The following lovely poem is extracted from Diwan of Ibn Arabi 1
By the mighty power of love (ḥubb)! Love made me witness
the essence of the beloved whom I love in my mind.
Had his form appeared in the sensory realm
to the eye of my senses, I would neither take away nor add.
For the state of his presence is like the state of his absence,
that is a quality not known in anyone [else].
I [alone] am favoured with it: no-one disputes with me
about it, and the people of spontaneous love go wrong about it.
That is why those who have not experienced it deny it,
and everyone denies it if they cannot find [it].
The mystery of that is that in the world of subtle beauty
people are only infatuated with the world of form.
Were they like me in love, they would be satisfied
and they would witness his essence in every form of belief;
for they would be [sharing] in what my vision determines2
if they were in love from the world of direct observing.
He (Ibn Arabi) said, may God be pleased with him:
The reason for these verses is God’s saying:
“and God will bring people whom He loves and who love Him” (Qu’ran 5:54), for He loves them in their visible presence and actuality (shahadatan wa ʿaynan), while they love Him in His absence, desiring His presence (ghayban wa istiḥḍaran). But I have not seen anyone other than me who has tasted this station: I see everyone who has a belief affirming his belief and taking every other belief to be false. So I composed these verses to awaken those who make such claims and are bound by such a mindset.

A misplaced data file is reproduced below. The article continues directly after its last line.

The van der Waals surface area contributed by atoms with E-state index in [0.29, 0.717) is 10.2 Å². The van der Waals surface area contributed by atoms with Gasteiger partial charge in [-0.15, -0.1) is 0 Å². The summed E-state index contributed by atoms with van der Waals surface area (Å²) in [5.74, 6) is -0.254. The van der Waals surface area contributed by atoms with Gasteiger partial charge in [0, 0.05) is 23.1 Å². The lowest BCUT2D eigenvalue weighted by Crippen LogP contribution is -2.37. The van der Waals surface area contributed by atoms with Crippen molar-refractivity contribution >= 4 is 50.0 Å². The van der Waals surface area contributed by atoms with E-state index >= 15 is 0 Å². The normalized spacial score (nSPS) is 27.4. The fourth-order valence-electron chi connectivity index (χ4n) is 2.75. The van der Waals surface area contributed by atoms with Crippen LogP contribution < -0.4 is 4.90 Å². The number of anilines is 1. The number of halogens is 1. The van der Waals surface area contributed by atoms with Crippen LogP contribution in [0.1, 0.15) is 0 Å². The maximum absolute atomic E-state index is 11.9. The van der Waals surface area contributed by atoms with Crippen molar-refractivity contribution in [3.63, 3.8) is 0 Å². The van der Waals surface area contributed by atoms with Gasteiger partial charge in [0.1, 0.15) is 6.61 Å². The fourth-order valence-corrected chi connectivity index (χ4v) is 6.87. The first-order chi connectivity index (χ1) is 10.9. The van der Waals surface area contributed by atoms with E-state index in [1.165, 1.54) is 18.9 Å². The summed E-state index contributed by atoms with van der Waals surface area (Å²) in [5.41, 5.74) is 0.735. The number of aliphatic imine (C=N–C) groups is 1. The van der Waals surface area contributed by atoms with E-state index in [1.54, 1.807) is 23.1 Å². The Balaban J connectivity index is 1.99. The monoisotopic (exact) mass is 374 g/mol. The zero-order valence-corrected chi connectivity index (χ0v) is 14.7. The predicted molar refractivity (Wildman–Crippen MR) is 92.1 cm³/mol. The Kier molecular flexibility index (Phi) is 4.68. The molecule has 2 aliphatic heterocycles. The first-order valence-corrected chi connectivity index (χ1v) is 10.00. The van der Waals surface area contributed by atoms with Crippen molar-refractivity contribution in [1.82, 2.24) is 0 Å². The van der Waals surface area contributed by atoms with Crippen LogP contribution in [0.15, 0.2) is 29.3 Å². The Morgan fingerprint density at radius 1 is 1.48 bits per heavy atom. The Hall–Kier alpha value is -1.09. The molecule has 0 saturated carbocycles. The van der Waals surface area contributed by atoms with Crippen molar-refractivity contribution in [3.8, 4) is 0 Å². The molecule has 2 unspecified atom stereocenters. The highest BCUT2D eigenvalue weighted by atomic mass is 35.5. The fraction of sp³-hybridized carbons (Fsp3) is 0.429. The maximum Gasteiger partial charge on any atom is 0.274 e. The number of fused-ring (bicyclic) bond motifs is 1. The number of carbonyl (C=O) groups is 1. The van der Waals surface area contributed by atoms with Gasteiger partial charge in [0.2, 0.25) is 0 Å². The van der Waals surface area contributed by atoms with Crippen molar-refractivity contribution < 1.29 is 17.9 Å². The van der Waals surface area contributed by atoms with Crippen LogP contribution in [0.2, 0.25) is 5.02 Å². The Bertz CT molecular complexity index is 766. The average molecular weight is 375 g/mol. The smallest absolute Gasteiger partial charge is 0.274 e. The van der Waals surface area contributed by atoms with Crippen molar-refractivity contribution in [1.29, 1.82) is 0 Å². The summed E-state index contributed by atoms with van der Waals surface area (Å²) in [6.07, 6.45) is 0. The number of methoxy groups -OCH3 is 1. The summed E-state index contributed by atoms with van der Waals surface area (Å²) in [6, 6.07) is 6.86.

We specifically said in this poem: “I would neither take away nor add” when witnessing the beloved, if He is one who has a sensible form, and “desiring His presence”3 if He doesn’t have a sensible form, as in the Prophet Muhammad’s (s.a.w) saying “Worship God as if you see Him”.
Our saying “I would neither take away nor add” is in reference to Qays, the mad lover of Layla, who was the greatest to suffer the the power of love. One day, his beloved came to him: he was saying ‘Layla, Layla’ and throwing ice on his chest, and the heat of his heart melted it. She said to him: ‘O Qays, I am in front of your eyes. I am Layla’. He looked at her and said to her: ‘Leave me alone, love of you has occupied me, rather than you.’ This is the most subtly beautiful of apparent [forms] in those who are in this condition of being under the dominion of love, because her apparent form when he witnessed it stood between him and what was in his imagination of her. So she was more beautiful in his imagination than in her actuality. When he felt the loss of that subtle beauty (lutf) in looking at her, he told her to go away.
That which we have tasted and mentioned in this poem, of there being an equivalence of presence and absence, is a more complete kind of love, more powerful, more truthful. If the true lover is united with his beloved in his mind and then his loved one appears to him in actuality, for him there will be neither addition nor subtraction. When he sees her, he will dress her in that image that he has of her in himself, so that his state does not change for him. In other words, he is not a person of loss.
One who takes the Real(Divine), exalted is He, as his beloved, and is truthful in his love, and his direct knowledge is complete insofar as it is correct to say that it is complete, [such a person] will see Him in every form of belief, since the Real is too exalted and vast to be limited to any belief, whatever it might be. Given that His mercy has extended over everything, what will be the situation with Him?! For every belief is accepted by His all-inclusiveness. My evidence [for this] is what Muslim reported in his Sahih, in the Book of Iman, regarding the change and transformation of forms in the Divine Self-disclosure4. So know this!